May 22, 2018

A Lutheran Ladies' Summer Reading Challenge

By Deac. Mary J. Moerbe


Summer reading challenges first caught my eye once my children started to read. Suddenly a challenge for them could mean an easier time for me. But now I’ve grown very fond of the summer reading challenge precisely because it is something I can do for myself.

As a young mother, I hear the phrase “take care of yourself” frequently. Frankly, it reminds me of a joke: “Out of all my body parts I feel like my eyes are in the best shape. I do at least a thousand eye-rolls a day.” If I always knew how to take care of myself, I wouldn’t be in such need for self-care. And if I had time to pursue what I wanted to, I wouldn’t need to be reminded to do so.

Reading, however, is both outlet and inlet. Out flow the noise and frustrations of the moment. Out flow the multitasking, decision-making, and multi-relational aspects of the day. In flows a renewed awareness of detail, relationship, character development, and the passage of time.

A reading challenge need not hinge on the prescription of others that one ought to read such-and-so-many books. It can be both extremely personal and entirely open, tailorable to one’s own needs and situations.

Here’s a set of summer reading challenges that I made up for you to consider this year. There are neither prizes nor pressure, just the promise that the house will be ok if you read a while today. The people in your house may seem a little less demanding if you can find a little space in a book and a little time for yourself. And you may really benefit from just having your feet up and your eyes off a screen.

Ultimately, the challenge in a summer reading challenge isn’t finding and reading books. The challenge is choosing to seek personal time, personal  development, and emotional catharsis. It’s a reason to get out of the house to go to the library or to pursue a little literary retail therapy.

Reading friends, I can’t raise a glass to you all. That would have disastrous consequences! I can, however, raise a page, a paragraph, and the footrest of our recliner, wishing you all the very best this summer and always. May all the blessings of Christ be yours, as well as a girls’ summer reading challenge, if you are up for it.


***

Mary J. Moerbe is an LCMS deaconess and writer. She blogs to encourage Lutherans to write at “Meet, Write, and Salutary,” and her books can be found on the website of Concordia Publishing House.

Apr 6, 2018

A Little Update

Dear Readers,

The blog has been quiet lately, but things are busy at my house. Mussmann Baby #3 is charming us all with his cuteness. He's not exactly sold yet on the idea of sleeping at predictable times or letting mom write much, but I have hope for the future. This post is a start!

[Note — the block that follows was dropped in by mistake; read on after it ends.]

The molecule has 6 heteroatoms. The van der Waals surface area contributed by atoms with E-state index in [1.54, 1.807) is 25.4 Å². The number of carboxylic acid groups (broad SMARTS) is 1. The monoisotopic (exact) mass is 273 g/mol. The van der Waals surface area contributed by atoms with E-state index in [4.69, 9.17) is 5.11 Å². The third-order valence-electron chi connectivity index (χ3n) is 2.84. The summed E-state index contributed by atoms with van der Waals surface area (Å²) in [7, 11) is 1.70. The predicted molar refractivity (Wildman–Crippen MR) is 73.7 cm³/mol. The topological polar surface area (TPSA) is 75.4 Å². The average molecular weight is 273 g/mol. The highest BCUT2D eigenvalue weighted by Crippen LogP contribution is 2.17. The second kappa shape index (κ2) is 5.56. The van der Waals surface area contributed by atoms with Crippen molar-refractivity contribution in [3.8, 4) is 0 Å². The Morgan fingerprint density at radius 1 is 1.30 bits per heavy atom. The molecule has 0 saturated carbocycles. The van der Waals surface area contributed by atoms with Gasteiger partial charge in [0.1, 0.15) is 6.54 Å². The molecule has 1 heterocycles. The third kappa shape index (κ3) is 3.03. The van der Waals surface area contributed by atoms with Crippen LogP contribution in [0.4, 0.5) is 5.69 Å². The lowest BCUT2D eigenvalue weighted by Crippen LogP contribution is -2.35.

The cutest writers' block ever (in his baptismal gown).

Meanwhile, I am learning how to parent three kids at once. It helps that the older two love their baby brother.

Mar 30, 2018

The Impossible Existence of Good Men


By Rebekah Theilen



Love, like beauty, is in the eye of the beholder. When I was a growing up, being raised in a family with Baptist roots, Billy Graham was Billy Graham. There were no others. But if you watched his funeral, held beneath a tent in humble North Carolina, you saw that there were many others. He was the trusted confidant of American presidents. He was friend to Cliff Barrows, Grady Wilson, and George Beverly Shea. He was grandfather to 19, great-grandfather to 44, and on and on he goes into the coming generations. He was “Daddy” to five—Gigi, Anne, Ruth, Franklin, and Ned. He was husband to wife, Ruth, for over sixty years.

In death and in life, we delight in true stories of family and friends. In these weeks since Billy Graham has met his Lord, I’ve found myself watching his old crusade videos, and listening to interviews with people from his life. Interview after interview, one begins to notice a commonly-asked question: “What was it like?” People want to know what it was like to be the friend, the child, or the wife of Billy Graham. Not only was this man deeply loved, but he was highly revered throughout the world, and—though it feels cheapening to mention his name in relation to such minor statistics—was even named on Gallup’s Most Admired Man list more times than any other man since the 1940’s when the listing began.

In an age where heroes have gone extinct, we as a people are hungry for goodness. Billy Graham’s life, changed by the Gospel, was focused on showing us the only place to look. Investigating skeptics might examine Graham’s life, hoping to uncover a secret or scandal. But I think they’re looking for something more. When it comes to the people of pulpits and pedestals, the ones who would seem to us larger than life, we are wanting to know that we aren't alone. We are watching to see if these people are human. And while we’re comforted knowing these humans have faults, we don’t want our leaders to ever let us down. We want to believe in not only the unlikely, but even the impossible—that good men still exist in the world.